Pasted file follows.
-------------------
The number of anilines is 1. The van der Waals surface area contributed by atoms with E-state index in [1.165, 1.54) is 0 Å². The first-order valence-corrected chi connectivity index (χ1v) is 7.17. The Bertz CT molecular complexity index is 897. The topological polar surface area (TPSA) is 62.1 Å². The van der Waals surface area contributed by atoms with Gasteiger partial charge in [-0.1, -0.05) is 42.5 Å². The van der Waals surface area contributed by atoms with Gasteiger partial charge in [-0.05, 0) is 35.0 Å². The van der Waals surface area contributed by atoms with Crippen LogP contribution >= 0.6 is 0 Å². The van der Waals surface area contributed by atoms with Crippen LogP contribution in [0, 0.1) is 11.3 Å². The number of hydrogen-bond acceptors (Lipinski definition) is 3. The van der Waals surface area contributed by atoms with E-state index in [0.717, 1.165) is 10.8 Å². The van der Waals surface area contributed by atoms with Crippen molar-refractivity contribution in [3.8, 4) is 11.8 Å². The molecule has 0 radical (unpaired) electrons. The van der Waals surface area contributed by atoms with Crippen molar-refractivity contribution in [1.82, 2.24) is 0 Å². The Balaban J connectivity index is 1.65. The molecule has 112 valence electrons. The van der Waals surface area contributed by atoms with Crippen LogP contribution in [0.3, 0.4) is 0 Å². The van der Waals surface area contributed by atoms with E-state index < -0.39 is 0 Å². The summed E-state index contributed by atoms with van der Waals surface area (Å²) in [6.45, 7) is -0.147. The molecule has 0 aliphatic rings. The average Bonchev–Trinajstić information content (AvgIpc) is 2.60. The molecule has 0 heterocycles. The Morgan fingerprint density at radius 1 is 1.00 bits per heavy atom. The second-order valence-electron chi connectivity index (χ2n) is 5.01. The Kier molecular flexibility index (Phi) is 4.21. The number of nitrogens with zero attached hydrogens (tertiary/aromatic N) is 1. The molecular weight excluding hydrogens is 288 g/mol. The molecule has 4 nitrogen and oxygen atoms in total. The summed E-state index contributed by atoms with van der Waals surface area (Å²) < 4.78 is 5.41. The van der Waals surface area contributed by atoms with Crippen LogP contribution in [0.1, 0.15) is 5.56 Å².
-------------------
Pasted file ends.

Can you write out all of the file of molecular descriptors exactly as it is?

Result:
The number of anilines is 1. The van der Waals surface area contributed by atoms with E-state index in [1.165, 1.54) is 0 Å². The first-order valence-corrected chi connectivity index (χ1v) is 7.17. The Bertz CT molecular complexity index is 897. The topological polar surface area (TPSA) is 62.1 Å². The van der Waals surface area contributed by atoms with Gasteiger partial charge in [-0.1, -0.05) is 42.5 Å². The van der Waals surface area contributed by atoms with Gasteiger partial charge in [-0.05, 0) is 35.0 Å². The van der Waals surface area contributed by atoms with Crippen LogP contribution >= 0.6 is 0 Å². The van der Waals surface area contributed by atoms with Crippen LogP contribution in [0, 0.1) is 11.3 Å². The number of hydrogen-bond acceptors (Lipinski definition) is 3. The van der Waals surface area contributed by atoms with E-state index in [0.717, 1.165) is 10.8 Å². The van der Waals surface area contributed by atoms with Crippen molar-refractivity contribution in [3.8, 4) is 11.8 Å². The molecule has 0 radical (unpaired) electrons. The van der Waals surface area contributed by atoms with Crippen molar-refractivity contribution in [1.82, 2.24) is 0 Å². The Balaban J connectivity index is 1.65. The molecule has 112 valence electrons. The van der Waals surface area contributed by atoms with Crippen LogP contribution in [0.3, 0.4) is 0 Å². The van der Waals surface area contributed by atoms with E-state index < -0.39 is 0 Å². The summed E-state index contributed by atoms with van der Waals surface area (Å²) in [6.45, 7) is -0.147. The molecule has 0 aliphatic rings. The average Bonchev–Trinajstić information content (AvgIpc) is 2.60. The molecule has 0 heterocycles. The Morgan fingerprint density at radius 1 is 1.00 bits per heavy atom. The second-order valence-electron chi connectivity index (χ2n) is 5.01. The Kier molecular flexibility index (Phi) is 4.21. The number of nitrogens with zero attached hydrogens (tertiary/aromatic N) is 1. The molecular weight excluding hydrogens is 288 g/mol. The molecule has 4 nitrogen and oxygen atoms in total. The summed E-state index contributed by atoms with van der Waals surface area (Å²) < 4.78 is 5.41. The van der Waals surface area contributed by atoms with Crippen LogP contribution in [0.1, 0.15) is 5.56 Å².